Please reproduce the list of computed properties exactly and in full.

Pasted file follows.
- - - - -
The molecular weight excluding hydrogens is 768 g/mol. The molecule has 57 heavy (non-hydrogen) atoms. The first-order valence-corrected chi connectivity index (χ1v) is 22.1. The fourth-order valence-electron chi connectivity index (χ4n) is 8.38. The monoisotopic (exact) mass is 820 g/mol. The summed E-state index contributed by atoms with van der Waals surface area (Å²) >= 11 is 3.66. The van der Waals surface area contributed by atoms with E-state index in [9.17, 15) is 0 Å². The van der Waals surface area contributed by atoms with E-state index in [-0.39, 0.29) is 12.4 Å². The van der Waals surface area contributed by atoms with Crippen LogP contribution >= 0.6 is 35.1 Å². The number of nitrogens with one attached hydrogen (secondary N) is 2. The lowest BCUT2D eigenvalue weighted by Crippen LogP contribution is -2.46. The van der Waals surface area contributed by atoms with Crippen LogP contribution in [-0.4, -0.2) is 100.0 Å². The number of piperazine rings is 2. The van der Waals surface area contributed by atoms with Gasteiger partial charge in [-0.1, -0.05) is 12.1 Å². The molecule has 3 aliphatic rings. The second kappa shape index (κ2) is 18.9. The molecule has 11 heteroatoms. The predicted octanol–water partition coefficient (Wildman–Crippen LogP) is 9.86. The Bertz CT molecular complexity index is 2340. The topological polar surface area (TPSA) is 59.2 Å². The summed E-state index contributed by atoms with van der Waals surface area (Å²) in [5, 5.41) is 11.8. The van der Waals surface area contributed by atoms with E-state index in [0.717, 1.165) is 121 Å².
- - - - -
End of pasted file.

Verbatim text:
The molecular weight excluding hydrogens is 768 g/mol. The molecule has 57 heavy (non-hydrogen) atoms. The first-order valence-corrected chi connectivity index (χ1v) is 22.1. The fourth-order valence-electron chi connectivity index (χ4n) is 8.38. The monoisotopic (exact) mass is 820 g/mol. The summed E-state index contributed by atoms with van der Waals surface area (Å²) >= 11 is 3.66. The van der Waals surface area contributed by atoms with E-state index in [9.17, 15) is 0 Å². The van der Waals surface area contributed by atoms with E-state index in [-0.39, 0.29) is 12.4 Å². The van der Waals surface area contributed by atoms with Crippen LogP contribution >= 0.6 is 35.1 Å². The number of nitrogens with one attached hydrogen (secondary N) is 2. The lowest BCUT2D eigenvalue weighted by Crippen LogP contribution is -2.46. The van der Waals surface area contributed by atoms with Crippen LogP contribution in [-0.4, -0.2) is 100.0 Å². The number of piperazine rings is 2. The van der Waals surface area contributed by atoms with Gasteiger partial charge in [-0.1, -0.05) is 12.1 Å². The molecule has 3 aliphatic rings. The second kappa shape index (κ2) is 18.9. The molecule has 11 heteroatoms. The predicted octanol–water partition coefficient (Wildman–Crippen LogP) is 9.86. The Bertz CT molecular complexity index is 2340. The topological polar surface area (TPSA) is 59.2 Å². The summed E-state index contributed by atoms with van der Waals surface area (Å²) in [5, 5.41) is 11.8. The van der Waals surface area contributed by atoms with E-state index in [0.717, 1.165) is 121 Å².